On the other hand, proteins expressed in both gametocyte sexes have been proposed to play a sex specific role in male gametocytes, such as Pfs48/45, expressed on the gametocyte surface from stage II [61], whose ablation reduced only male gamete ability to penetrate female gametes [57], or the regulatory protein PfPuf2, whose ablation showed a phenotype only in the differentiation of male gametocytes [62].

Of specific relevance for the ability of male and female gametes to produce and respond to external cues in order to fertilize and to produce a viable diploid mosquito stage, the above ‘omics’ analyses revealed, both in P. berghei and P. falciparum, a sex-specific distribution of signaling proteins such as kinases and phosphatases [51, 52]. Five protein kinases and ten phosphatases were identified as upregulated in P. falciparum female gametocytes, whereas ten kinases and three phosphatases were upregulated in male gametocytes [52]. In P. berghei, two kinases were identified to be female gametocyte specific whereas two kinases and four phosphatases were specific to male gametocytes [51].

Host and parasite factors affecting Plasmodium gametocyte sex ratio

The female biased sex ratio in Plasmodium parasites [63, 64, 65] is intuitively explained as a way to optimize fertilization since a single male gametocyte produces eight flagellated microgametes, a feature particularly important when gametocyte densities become critically low [17]. The gametocyte sex ratio can nevertheless be affected by human as well as parasite factors through mechanisms that still need to be elucidated [25, 45, 66].

Several investigations proposed a role of human host factors, such as anaemia and immunity [11, 67, 68, 69, 70] and of parasite factors such as asexual parasite density [4], parasite diversity [71] and competition, as well as the duration of malaria infection [12, 72, 73, 74]. Anaemia, a factor associated to malaria, was shown to affect parasite sex allocation not only through increased gametocyte production but also through a more male-biased sex ratio [25, 27], with the erythropoietin (Epo) hormone, an erythropoiesis inductor, being shown in rodent and avian malaria parasites to play a role in the male biased shift of sex ratio [25]. Anaemia was also described to prolong the survival of male gametocytes, favoring malaria transmission [69].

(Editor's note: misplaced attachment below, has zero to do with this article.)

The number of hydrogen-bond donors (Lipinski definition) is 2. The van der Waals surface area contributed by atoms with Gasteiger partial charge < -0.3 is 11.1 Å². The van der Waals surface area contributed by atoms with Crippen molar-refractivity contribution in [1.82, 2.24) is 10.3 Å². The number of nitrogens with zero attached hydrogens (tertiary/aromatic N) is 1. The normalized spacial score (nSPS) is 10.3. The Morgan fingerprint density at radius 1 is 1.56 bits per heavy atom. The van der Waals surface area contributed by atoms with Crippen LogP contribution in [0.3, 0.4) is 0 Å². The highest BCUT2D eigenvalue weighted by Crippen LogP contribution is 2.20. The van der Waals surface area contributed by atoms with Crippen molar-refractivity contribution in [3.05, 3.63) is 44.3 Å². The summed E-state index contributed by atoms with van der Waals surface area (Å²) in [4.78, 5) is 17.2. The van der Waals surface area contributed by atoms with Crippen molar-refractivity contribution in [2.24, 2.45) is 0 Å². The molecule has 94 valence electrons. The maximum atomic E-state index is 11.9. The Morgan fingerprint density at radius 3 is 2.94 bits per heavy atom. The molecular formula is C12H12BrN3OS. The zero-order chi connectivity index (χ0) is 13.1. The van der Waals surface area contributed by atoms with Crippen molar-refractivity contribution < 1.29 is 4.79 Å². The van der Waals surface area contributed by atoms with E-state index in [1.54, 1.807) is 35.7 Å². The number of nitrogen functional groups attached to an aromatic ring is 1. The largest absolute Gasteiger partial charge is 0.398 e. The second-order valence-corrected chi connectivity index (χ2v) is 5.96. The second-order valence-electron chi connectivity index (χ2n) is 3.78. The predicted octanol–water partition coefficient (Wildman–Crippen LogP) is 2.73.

In addition to host factors involved in erythropoiesis and anaemia, the immune response developed against asexual parasites and gametocytes has been proposed to affect sex ratio as the proportion of male gametocytes was reported to increase in prolonged malaria infections [75]. This might be viewed as a parasite evolutionary strategy to increase proportion and total number of the cell type more vulnerable to antibody attack. Indeed, although antibodies against gametocyte surface antigens, acting only after gamete egress from the erythrocyte in the mosquito gut [76, 77], affect both sexes (e.g. by efficiently agglutinating gametes), they are particularly effective against the short lived, motile male gametes [76]. A higher rate of non-synonymous vs synonymous mutations was calculated in the coding sequences of male expressed genes, revealing that male gamete antigens undergo a comparatively faster adaptive evolution than other parasite antigens [78]. This may represent an additional, complementary strategy to protect male gametes from the mounting immune response.

One parasite factor affecting sex ratio is the competition between parasite clones [20, 30, 79]. It has been observed in multiclonal P. falciparum infections that each parasite clone produces a more male biased gametocyte population [30], indicating that competition between clones may favor a more even sex ratio, which was interpreted as a way to maximize each clone fertilization efficiency [30, 35, 80]. In human malaria infections, the presence of multiple genotypes may be explained by either subsequent infections or simultaneous acquisition of multiple clones from a single mosquito bite [81]. Understanding how the genetic complexity of co-infecting parasite clones and the subsequent changes in sex allocation strategies may influence parasite infectivity to mosquitoes is a major goal to elucidate malaria parasite transmission dynamics.

Gametocyte sex specific susceptibility to antimalarial drugs

Anti-malarial drug treatments aim to cure malaria infections as rapidly, reliably and safely as possible [82] and are for this reason targeted to hit the asexual pathogenic forms of the parasite. However, anti-malarial drugs, including artemisinin derivatives, are generally less or not at all effective on gametocytes [83, 84, 85]. Treatment failure is associated to an increased gametocyte carriage and clinical observations revealed that chloroquine and sulfadoxine-pyrimethamine post treatment gametocytaemia can be considered as an early parasitological indicator of reduced drug sensitivity [19, 86, 87].

In the context of malaria elimination and eradication, the need of targeting gametocytes, in P. falciparum so far attacked only by primaquine, is widely recognized. In vitro assays testing a panel of anti-malarial drugs on P. falciparum and P. berghei gametocytes indicated that male gametocytes show a higher vulnerability than females to drug treatment [33], leading to suggest the strategy of targeting this minority fraction of more susceptible sexual stages, yet required for fertilization, to efficiently limit malaria parasite transmission [88].